Please use this identifier to cite or link to this item: http://hdl.handle.net/2445/53643
Title: Persistence of cognitive impairment and its negative impact on psychosocial functioning in lithium-treated, euthymic bipolar patients: a 6-year follow-up study.
Author: Mora, E.
Portella, M.J.
Forcada, I.
Vieta i Pascual, Eduard, 1963-
Mur, M.
Keywords: Trastorn bipolar
Liti
Trastorns de la cognició
Manic-depressive illness
Lithium
Cognition disorders
Issue Date: 31-Aug-2012
Publisher: Cambridge University Press
Abstract: BACKGROUND: Previous cross-sectional studies report that cognitive impairment is associated with poor psychosocial functioning in euthymic bipolar patients. There is a lack of long-term studies to determine the course of cognitive impairment and its impact on functional outcome. Method A total of 54 subjects were assessed at baseline and 6 years later; 28 had DSM-IV TR bipolar I or II disorder (recruited, at baseline, from a Lithium Clinic Program) and 26 were healthy matched controls. They were all assessed with a cognitive battery tapping into the main cognitive domains (executive function, attention, processing speed, verbal memory and visual memory) twice over a 6-year follow-up period. All patients were euthymic (Hamilton Rating Scale for Depression score lower than 8 and Young mania rating scale score lower than 6) for at least 3 months before both evaluations. At the end of follow-up, psychosocial functioning was also evaluated by means of the Functioning Assessment Short Test. RESULTS: Repeated-measures multivariate analysis of covariance showed that there were main effects of group in the executive domain, in the inhibition domain, in the processing speed domain, and in the verbal memory domain (p<0.04). Among the clinical factors, only longer illness duration was significantly related to slow processing (p=0.01), whereas strong relationships were observed between impoverished cognition along time and poorer psychosocial functioning (p<0.05). CONCLUSIONS: Executive functioning, inhibition, processing speed and verbal memory were impaired in euthymic bipolar out-patients. Although cognitive deficits remained stable on average throughout the follow-up, they had enduring negative effects on psychosocial adaptation of patients.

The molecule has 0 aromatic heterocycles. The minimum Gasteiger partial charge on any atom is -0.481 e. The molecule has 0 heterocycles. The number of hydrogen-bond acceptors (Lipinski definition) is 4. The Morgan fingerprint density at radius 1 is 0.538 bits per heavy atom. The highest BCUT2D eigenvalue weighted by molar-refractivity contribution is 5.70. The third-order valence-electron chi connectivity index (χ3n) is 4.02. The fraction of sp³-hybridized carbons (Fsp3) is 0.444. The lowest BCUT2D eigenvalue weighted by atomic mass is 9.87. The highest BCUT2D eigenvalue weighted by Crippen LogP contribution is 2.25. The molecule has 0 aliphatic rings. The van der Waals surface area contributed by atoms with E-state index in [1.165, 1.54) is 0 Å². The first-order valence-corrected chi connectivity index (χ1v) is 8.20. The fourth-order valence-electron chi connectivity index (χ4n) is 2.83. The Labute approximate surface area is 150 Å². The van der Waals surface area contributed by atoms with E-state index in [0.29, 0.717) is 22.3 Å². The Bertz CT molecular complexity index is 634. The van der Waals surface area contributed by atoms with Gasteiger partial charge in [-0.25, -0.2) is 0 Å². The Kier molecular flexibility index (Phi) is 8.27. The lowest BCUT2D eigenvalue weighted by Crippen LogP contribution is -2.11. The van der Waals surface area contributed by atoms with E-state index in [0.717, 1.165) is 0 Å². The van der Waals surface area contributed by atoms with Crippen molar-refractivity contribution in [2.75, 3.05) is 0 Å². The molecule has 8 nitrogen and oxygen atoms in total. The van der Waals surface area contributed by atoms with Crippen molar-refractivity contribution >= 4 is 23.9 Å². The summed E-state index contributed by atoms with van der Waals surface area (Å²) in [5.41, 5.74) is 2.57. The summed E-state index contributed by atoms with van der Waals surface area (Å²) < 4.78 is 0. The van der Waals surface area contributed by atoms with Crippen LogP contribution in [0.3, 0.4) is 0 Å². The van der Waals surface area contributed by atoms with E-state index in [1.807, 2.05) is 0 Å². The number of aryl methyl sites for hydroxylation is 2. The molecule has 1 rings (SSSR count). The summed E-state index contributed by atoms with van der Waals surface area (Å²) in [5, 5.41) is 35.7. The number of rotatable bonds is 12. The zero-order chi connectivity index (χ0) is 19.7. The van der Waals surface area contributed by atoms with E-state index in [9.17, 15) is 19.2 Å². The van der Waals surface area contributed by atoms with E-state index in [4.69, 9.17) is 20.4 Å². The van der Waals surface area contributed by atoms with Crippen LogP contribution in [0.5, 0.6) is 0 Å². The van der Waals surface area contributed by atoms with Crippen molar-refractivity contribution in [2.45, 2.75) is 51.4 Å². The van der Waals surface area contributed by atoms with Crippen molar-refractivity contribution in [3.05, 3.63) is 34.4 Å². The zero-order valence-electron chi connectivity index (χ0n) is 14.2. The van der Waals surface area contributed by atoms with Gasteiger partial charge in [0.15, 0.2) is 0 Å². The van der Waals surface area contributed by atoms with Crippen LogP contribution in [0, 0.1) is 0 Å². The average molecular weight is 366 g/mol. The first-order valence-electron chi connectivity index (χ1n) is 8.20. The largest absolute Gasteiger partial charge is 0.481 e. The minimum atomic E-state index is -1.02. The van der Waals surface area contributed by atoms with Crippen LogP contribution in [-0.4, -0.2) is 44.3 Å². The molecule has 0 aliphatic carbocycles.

Note: Reproducció del document publicat a: http://dx.doi.org/10.1017/S0033291712001948
It is part of: Psychological Medicine, 2012, vol. 43, num. 6, p. 1187-1196
Related resource: http://dx.doi.org/10.1017/S0033291712001948
URI: http://hdl.handle.net/2445/53643
ISSN: 0033-2917
Appears in Collections:Articles publicats en revistes (Psicologia Clínica i Psicobiologia)

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